With kids spending more time online during COVID‑19, individuals looking to exploit children online are sharing “best practices” for targeting and abusing children during this pandemic.
“They recommend parents monitor their kids online activities even more strictly now (we know most will not). They recommend that parents ensure that their kids do not take phones, laptops, or tablets into their bedrooms or bathrooms (it is our goals to get them there).”
What should parents know?
- A capper is an individual who tricks kids into committing a sexual act over live stream while screen capturing or recording a video. Some cappers will use the child’s images/videos to extort them for more sexual images or money.
- There are also those cappers who simply record the sexual act over live stream without ever disclosing to the youth they have done so. These cappers simply move on to their next target, using the material to elevate their status by exchanging it with other offenders online. The youth within the image/video may never know that sexual content of them is available online and/or being traded within the offender community.
- Cappers are sharing tips and tricks to successfully engage in this activity, including reading a “how to cap manual,” how to use bait videos that trick children into believing they are chatting with a peer, and which platforms they have been the most successful on when trying to victimize children/youth.
How does this happen?
- Often conversations start on popular platforms such as Instagram®, Snapchat®, Omegle™, Chatroulette™, or Skype® and then the capper will ask youth to move to another video chat platform.
- From there cappers may use a pre‑recorded video — for example a teenage girl taking off her clothes — and asks the youth to do the same.
- Once the youth removes their clothes, or engages in a sexual act, the threats often begin almost immediately, notifying the youth the live stream has been recorded.
- Reports to Cybertip.ca indicate cappers will often screenshot the youth’s friends list and send a screenshot of the video they took stating it will be released to friends and family if they don’t comply.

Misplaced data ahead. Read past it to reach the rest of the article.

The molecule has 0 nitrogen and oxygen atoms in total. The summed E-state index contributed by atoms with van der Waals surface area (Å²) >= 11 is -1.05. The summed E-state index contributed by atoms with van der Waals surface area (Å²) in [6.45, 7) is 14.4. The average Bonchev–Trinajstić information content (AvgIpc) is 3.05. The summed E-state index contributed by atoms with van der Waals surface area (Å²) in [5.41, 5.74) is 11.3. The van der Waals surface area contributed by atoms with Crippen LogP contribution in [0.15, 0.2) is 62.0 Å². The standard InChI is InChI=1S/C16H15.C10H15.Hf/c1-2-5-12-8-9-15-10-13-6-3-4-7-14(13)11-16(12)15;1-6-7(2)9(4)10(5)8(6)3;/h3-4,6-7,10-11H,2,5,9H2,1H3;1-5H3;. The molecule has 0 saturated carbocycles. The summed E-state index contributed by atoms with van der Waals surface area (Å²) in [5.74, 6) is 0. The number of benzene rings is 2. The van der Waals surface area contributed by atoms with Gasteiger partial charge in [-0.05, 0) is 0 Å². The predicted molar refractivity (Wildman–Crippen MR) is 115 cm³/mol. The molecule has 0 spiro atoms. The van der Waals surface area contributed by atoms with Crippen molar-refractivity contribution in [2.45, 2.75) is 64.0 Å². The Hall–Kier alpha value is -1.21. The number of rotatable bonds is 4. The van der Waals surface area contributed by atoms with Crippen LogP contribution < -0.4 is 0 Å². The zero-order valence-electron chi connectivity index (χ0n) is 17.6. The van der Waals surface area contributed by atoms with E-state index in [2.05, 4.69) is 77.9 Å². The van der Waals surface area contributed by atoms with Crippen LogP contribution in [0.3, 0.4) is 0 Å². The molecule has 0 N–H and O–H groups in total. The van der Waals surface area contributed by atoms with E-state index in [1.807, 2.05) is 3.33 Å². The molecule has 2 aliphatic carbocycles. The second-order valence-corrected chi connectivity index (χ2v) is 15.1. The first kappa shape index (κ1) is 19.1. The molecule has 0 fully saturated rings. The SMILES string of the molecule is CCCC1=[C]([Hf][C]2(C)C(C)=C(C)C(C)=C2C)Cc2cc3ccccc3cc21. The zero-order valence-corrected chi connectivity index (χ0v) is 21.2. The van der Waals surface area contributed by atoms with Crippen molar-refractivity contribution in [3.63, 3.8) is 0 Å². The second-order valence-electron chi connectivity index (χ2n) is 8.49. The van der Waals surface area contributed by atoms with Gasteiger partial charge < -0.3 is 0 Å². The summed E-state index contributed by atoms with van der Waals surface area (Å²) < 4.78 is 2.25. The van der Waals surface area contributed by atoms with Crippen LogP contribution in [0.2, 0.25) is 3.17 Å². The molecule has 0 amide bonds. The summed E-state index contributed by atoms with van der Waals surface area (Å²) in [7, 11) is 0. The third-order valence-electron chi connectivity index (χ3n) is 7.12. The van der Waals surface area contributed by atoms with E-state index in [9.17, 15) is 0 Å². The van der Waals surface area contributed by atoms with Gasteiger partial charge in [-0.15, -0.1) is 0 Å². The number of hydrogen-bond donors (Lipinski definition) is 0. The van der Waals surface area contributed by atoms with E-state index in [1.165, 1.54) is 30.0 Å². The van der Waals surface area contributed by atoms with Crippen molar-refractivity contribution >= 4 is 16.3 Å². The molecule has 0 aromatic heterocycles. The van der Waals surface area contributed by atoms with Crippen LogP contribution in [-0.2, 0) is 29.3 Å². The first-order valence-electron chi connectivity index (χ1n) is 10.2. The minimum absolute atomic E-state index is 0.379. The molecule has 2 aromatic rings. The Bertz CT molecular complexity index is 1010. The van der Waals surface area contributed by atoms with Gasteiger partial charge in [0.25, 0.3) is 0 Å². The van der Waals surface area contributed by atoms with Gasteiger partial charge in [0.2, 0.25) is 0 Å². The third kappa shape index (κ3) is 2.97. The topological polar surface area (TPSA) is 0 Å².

What can parents do?
Now more than ever parents must not rely on content filters and parental controls; supervision, along with some additional measures are key:
- Talk to your child about the potential harm that can occur if you get naked on webcam. Once you do this, you have no idea what the person you are communicating with may be doing to record and then possibly share the image/video with others.
- Talk to your child about red flag behaviours online such as attention bombing (persistence with staying in close contact) and chat that quickly escalates to being sexual in nature. Encourage your child to come to you if they notice these things.
- Have regular conversations about what apps, websites, and platforms your children are using, especially those that have live stream capabilities. For further information about conversation tips, read our blog Staying Safe Together.
- Work together to establish guidelines around texting, social media, live streaming, and gaming, such as who your child can do these things with and on what apps. It’s important to remember the platforms children intersect with need to be built with them in mind. This means proper age verification, moderation, and safety built into the design, such as platforms that do not allow children and adults to intermix without rules.
- Remind your child that their safety is what is most important to you, and if they come across something or someone online that makes them feel uncomfortable they can come to you without fear of getting in trouble.
- If you see, read, or hear anything sexual from an adult towards your child online, report it to Cybertip.ca.